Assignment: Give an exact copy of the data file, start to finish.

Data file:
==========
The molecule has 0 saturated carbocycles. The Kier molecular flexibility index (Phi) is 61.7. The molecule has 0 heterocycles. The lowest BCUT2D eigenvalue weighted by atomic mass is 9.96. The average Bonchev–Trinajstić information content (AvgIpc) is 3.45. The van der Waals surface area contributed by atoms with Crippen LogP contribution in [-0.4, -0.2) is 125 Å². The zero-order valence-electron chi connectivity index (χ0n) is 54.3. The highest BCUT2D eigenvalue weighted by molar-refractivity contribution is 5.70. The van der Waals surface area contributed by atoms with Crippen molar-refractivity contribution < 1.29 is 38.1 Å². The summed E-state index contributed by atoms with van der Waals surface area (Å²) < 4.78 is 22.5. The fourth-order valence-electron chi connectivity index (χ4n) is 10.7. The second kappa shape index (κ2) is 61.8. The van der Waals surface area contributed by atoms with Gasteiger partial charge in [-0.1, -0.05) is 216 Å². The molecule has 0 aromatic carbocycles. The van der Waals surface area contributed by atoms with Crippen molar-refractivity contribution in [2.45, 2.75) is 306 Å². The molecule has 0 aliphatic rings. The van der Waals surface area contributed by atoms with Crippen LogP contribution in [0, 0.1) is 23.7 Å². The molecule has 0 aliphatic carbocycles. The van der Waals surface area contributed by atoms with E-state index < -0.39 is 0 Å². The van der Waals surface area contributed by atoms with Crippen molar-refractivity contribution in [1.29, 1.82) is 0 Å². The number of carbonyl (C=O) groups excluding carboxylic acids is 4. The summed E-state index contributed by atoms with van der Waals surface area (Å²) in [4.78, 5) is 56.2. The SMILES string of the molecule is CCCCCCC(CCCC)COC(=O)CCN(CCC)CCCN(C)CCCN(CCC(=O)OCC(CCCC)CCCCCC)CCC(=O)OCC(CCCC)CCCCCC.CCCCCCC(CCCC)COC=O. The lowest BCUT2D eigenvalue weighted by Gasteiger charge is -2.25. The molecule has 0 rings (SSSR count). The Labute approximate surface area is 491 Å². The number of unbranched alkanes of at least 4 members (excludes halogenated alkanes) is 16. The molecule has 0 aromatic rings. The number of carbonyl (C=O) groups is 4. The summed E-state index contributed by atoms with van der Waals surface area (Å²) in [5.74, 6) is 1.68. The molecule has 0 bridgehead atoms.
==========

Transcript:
The molecule has 0 saturated carbocycles. The Kier molecular flexibility index (Phi) is 61.7. The molecule has 0 heterocycles. The lowest BCUT2D eigenvalue weighted by atomic mass is 9.96. The average Bonchev–Trinajstić information content (AvgIpc) is 3.45. The van der Waals surface area contributed by atoms with Crippen LogP contribution in [-0.4, -0.2) is 125 Å². The zero-order valence-electron chi connectivity index (χ0n) is 54.3. The highest BCUT2D eigenvalue weighted by molar-refractivity contribution is 5.70. The van der Waals surface area contributed by atoms with Crippen molar-refractivity contribution < 1.29 is 38.1 Å². The summed E-state index contributed by atoms with van der Waals surface area (Å²) < 4.78 is 22.5. The fourth-order valence-electron chi connectivity index (χ4n) is 10.7. The second kappa shape index (κ2) is 61.8. The van der Waals surface area contributed by atoms with Gasteiger partial charge in [-0.1, -0.05) is 216 Å². The molecule has 0 aromatic carbocycles. The van der Waals surface area contributed by atoms with Crippen molar-refractivity contribution in [2.45, 2.75) is 306 Å². The molecule has 0 aliphatic rings. The van der Waals surface area contributed by atoms with Crippen LogP contribution in [0, 0.1) is 23.7 Å². The molecule has 0 aliphatic carbocycles. The van der Waals surface area contributed by atoms with E-state index < -0.39 is 0 Å². The van der Waals surface area contributed by atoms with Crippen molar-refractivity contribution in [1.29, 1.82) is 0 Å². The number of carbonyl (C=O) groups excluding carboxylic acids is 4. The summed E-state index contributed by atoms with van der Waals surface area (Å²) in [4.78, 5) is 56.2. The SMILES string of the molecule is CCCCCCC(CCCC)COC(=O)CCN(CCC)CCCN(C)CCCN(CCC(=O)OCC(CCCC)CCCCCC)CCC(=O)OCC(CCCC)CCCCCC.CCCCCCC(CCCC)COC=O. The lowest BCUT2D eigenvalue weighted by Gasteiger charge is -2.25. The molecule has 0 rings (SSSR count). The Labute approximate surface area is 491 Å². The number of unbranched alkanes of at least 4 members (excludes halogenated alkanes) is 16. The molecule has 0 aromatic rings. The number of carbonyl (C=O) groups is 4. The summed E-state index contributed by atoms with van der Waals surface area (Å²) in [5.74, 6) is 1.68. The molecule has 0 bridgehead atoms.